Just over a year ago, Silvio Berlusconi cut a forlorn figure as he caved under the mounting pressure to resign as Italy's prime minister, making way for the elegant professor and former Eurocrat Mario Monti. His foes in the Italian and international media had a field day: The Economist announced "Hallelujah: Berlusconi Resigns," and the Financial Times declared that "il Bunga Bunga festa é finita" ("the Bunga Bunga party is over"). A common view was that Berlusconi's last bow was the end of an era; few predicted his return to frontline politics within little more than a year. On December 8, however, Berlusconi marked his reentrance on the scene by withdrawing his party group's support for the incumbent government, forcing Monti's resignation and the holding of early elections in February 2013, and announcing he would stand once again as a candidate for the prime ministership. 

Berlusconi's latest theatrical gesture complicates the Italian political stage but is unlikely to be a game changer. Opinion polls give his Freedom Party (PDL) a little over 15 percent of the vote, a gain of less than two percent since Berlusconi's announcement and much less than half of its vote share (37 percent) in the 2008 election. The PDL could pick up votes between now and the election, especially if right-wing supporters of the Five Stars Movement, a loose group of populists under the leadership of the comedian Beppe Grillo, begin to worry about backing such a political novice. But Berlusconi is very unlikely to find himself in power for a fourth time.

So what is this comeback about? First, Berlusconi's own personal fortunes are heavily dependent on his maintaining a presence in the Italian parliament. Facing a number of criminal investigations, including one for alleged sexual exploitation of a minor, he needs to retain some political leverage to maximize his chances of overcoming his legal travails. By pulling the plug on the Monti government, Berlusconi was able to ensure that the general election will coincide with the regional elections in Lazio and Lombardy, distracting from his party's likely defeat in those polls. His move also ensured that the election would be held under the existing electoral law, which he designed himself in 2005 to minimize his losses in the face of likely defeat by Romano Prodi's center-left coalition. That law (the so-called porcellum, meaning "dirty trick") makes it extremely difficult for any party to form a majority in both chambers of the Italian parliament. That will improve the weakened PDL's standing in the new parliament and allow Berlusconi a chance to exercise some degree of veto power over the inevitably complex process of government formation that will follow the elections.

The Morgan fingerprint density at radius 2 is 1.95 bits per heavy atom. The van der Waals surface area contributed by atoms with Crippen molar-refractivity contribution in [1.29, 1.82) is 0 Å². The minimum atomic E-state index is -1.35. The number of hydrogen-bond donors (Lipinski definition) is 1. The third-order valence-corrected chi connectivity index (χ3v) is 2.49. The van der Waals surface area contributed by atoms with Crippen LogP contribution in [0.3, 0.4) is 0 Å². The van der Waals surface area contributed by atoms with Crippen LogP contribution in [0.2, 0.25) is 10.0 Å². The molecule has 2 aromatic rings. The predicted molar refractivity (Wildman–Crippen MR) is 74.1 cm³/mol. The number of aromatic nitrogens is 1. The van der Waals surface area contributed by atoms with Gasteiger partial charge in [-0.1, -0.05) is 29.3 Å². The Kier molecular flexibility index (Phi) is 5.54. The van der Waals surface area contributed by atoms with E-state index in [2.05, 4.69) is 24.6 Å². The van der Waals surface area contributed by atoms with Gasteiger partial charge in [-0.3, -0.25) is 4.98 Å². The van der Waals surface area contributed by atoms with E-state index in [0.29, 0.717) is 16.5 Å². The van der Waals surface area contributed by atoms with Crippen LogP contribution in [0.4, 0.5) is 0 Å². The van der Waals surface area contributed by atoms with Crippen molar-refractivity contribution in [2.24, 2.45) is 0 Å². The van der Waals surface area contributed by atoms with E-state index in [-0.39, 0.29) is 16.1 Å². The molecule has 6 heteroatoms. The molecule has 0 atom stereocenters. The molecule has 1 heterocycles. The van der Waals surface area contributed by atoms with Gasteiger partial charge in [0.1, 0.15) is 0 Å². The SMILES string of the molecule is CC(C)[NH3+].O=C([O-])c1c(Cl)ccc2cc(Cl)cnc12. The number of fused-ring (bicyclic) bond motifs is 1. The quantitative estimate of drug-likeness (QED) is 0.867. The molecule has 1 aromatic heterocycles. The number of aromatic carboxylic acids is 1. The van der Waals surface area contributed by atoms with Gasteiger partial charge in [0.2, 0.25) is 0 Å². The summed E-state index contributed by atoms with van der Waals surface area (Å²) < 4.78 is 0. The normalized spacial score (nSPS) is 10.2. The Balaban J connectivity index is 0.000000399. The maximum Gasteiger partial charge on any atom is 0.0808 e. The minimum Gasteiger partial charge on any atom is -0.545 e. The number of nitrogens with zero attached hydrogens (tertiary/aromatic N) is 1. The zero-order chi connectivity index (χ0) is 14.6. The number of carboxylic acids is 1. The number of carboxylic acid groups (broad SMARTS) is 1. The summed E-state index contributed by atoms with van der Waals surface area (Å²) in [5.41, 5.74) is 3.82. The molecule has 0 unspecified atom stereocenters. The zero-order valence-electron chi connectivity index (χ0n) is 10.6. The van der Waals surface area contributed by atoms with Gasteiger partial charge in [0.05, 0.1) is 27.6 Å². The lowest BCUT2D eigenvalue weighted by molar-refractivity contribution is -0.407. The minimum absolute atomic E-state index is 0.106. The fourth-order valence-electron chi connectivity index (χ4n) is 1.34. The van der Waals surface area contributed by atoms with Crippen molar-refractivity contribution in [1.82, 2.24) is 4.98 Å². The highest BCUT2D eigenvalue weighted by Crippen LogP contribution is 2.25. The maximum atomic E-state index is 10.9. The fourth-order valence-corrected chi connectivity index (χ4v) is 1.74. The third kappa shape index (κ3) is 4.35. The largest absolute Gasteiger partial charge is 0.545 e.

At the time of this writing, there are frantic maneuverings on the part of business and political figures close to Monti (notably Ferrari Chairman Luca Cordero di Montezemolo) to form some kind of coalition to sustain a new technocratic administration under the incumbent prime minister. Currently, opinion polls give a substantial lead to the center-left Democratic Party (PD), which is the favorite of about 36 percent of Italian voters. Grillo's Five Stars Movement is second place at around 18 percent. Such numbers give the PD a majority in the lower chamber of the Italian parliament (Italian law guarantees a majority to the most voted list) but could leave the party short of a majority in the powerful Italian senate, making the future government dependent on either the Christian Democrats of the small Union of the Center (UDC) or the radical Left, Ecology, Freedom (SEL) party, led by Apulia's governor, Nichi Vendola. 

Fears of the adverse financial and economic consequences of such an unstable arrangement have prompted Monti's supporters to organize a political movement to protect his leadership, exploiting the relative popularity of the current government and voters' low opinion of Italy's professional politicians. However, the drawback of this strategy is that Monti's allies are mostly technocrats and industrialists who lack the backing of a political machine and a well-defined electoral constituency. At the same time, Monti cannot stay outside politics if he wishes to hang on to the prime minister's job. For these reasons, Monti announced just before the New Year that he would not stand as a parliamentary candidate (as a life senator he will be present in parliament anyway), but would act as the prime ministerial candidate for a coalition of centrist parties including the UDC. This effectively changes Monti's role from that of impartial technocrat to professional politician, and is a high risk strategy, exposing him to harsh political attacks from the likes of Grillo and Berlusconi.

Monti's dilemma and Berlusconi's return signify a wider issue in Italian politics: the failure of conservative political forces to generate a credible political party able to align with the mainstream of the European center-right. The embarrassment with which Berlusconi was greeted at December's summit of the European People's Party in Brussels shows this clearly. Yet it is Berlusconi, not Monti, that has a solid, albeit eroded, support base amongst the middle class and small business owners, who form the backbone of mainstream conservative parties in other countries. Export-oriented manufacturers such as Ferrari's Montezemolo and central bankers such as Mario Draghi have so far failed to convince Italian center-right voters of the virtues of free markets, austerity, and transparency. Berlusconi may not win the election, but he can ensure that they lose it.

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